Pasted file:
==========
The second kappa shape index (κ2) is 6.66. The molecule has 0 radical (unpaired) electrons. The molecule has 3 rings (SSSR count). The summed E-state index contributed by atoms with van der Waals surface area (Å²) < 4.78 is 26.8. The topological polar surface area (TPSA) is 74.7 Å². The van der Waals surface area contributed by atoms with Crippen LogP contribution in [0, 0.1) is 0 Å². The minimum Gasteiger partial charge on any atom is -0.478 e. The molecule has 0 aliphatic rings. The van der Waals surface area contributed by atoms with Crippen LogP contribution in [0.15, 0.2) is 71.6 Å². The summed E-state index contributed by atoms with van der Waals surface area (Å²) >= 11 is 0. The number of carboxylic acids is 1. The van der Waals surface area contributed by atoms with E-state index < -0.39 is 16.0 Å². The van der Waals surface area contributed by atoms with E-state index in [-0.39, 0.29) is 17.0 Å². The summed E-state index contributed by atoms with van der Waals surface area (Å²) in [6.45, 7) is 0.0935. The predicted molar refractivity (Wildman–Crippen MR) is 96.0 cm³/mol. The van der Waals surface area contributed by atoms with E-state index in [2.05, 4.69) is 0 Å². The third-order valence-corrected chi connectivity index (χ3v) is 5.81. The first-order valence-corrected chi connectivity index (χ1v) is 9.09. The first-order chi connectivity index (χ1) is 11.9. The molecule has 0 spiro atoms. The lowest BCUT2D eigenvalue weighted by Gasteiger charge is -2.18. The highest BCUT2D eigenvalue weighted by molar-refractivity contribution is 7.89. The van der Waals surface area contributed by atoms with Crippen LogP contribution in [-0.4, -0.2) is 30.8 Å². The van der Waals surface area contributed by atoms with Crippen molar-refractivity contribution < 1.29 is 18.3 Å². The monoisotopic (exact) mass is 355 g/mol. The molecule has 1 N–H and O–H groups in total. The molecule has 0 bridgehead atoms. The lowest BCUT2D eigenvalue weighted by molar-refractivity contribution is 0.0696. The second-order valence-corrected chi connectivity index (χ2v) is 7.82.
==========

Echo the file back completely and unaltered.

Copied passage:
The second kappa shape index (κ2) is 6.66. The molecule has 0 radical (unpaired) electrons. The molecule has 3 rings (SSSR count). The summed E-state index contributed by atoms with van der Waals surface area (Å²) < 4.78 is 26.8. The topological polar surface area (TPSA) is 74.7 Å². The van der Waals surface area contributed by atoms with Crippen LogP contribution in [0, 0.1) is 0 Å². The minimum Gasteiger partial charge on any atom is -0.478 e. The molecule has 0 aliphatic rings. The van der Waals surface area contributed by atoms with Crippen LogP contribution in [0.15, 0.2) is 71.6 Å². The summed E-state index contributed by atoms with van der Waals surface area (Å²) >= 11 is 0. The number of carboxylic acids is 1. The van der Waals surface area contributed by atoms with E-state index < -0.39 is 16.0 Å². The van der Waals surface area contributed by atoms with E-state index in [-0.39, 0.29) is 17.0 Å². The summed E-state index contributed by atoms with van der Waals surface area (Å²) in [6.45, 7) is 0.0935. The predicted molar refractivity (Wildman–Crippen MR) is 96.0 cm³/mol. The van der Waals surface area contributed by atoms with E-state index in [2.05, 4.69) is 0 Å². The third-order valence-corrected chi connectivity index (χ3v) is 5.81. The first-order valence-corrected chi connectivity index (χ1v) is 9.09. The first-order chi connectivity index (χ1) is 11.9. The molecule has 0 spiro atoms. The lowest BCUT2D eigenvalue weighted by Gasteiger charge is -2.18. The highest BCUT2D eigenvalue weighted by molar-refractivity contribution is 7.89. The van der Waals surface area contributed by atoms with Crippen LogP contribution in [-0.4, -0.2) is 30.8 Å². The van der Waals surface area contributed by atoms with Crippen molar-refractivity contribution < 1.29 is 18.3 Å². The monoisotopic (exact) mass is 355 g/mol. The molecule has 1 N–H and O–H groups in total. The molecule has 0 bridgehead atoms. The lowest BCUT2D eigenvalue weighted by molar-refractivity contribution is 0.0696. The second-order valence-corrected chi connectivity index (χ2v) is 7.82.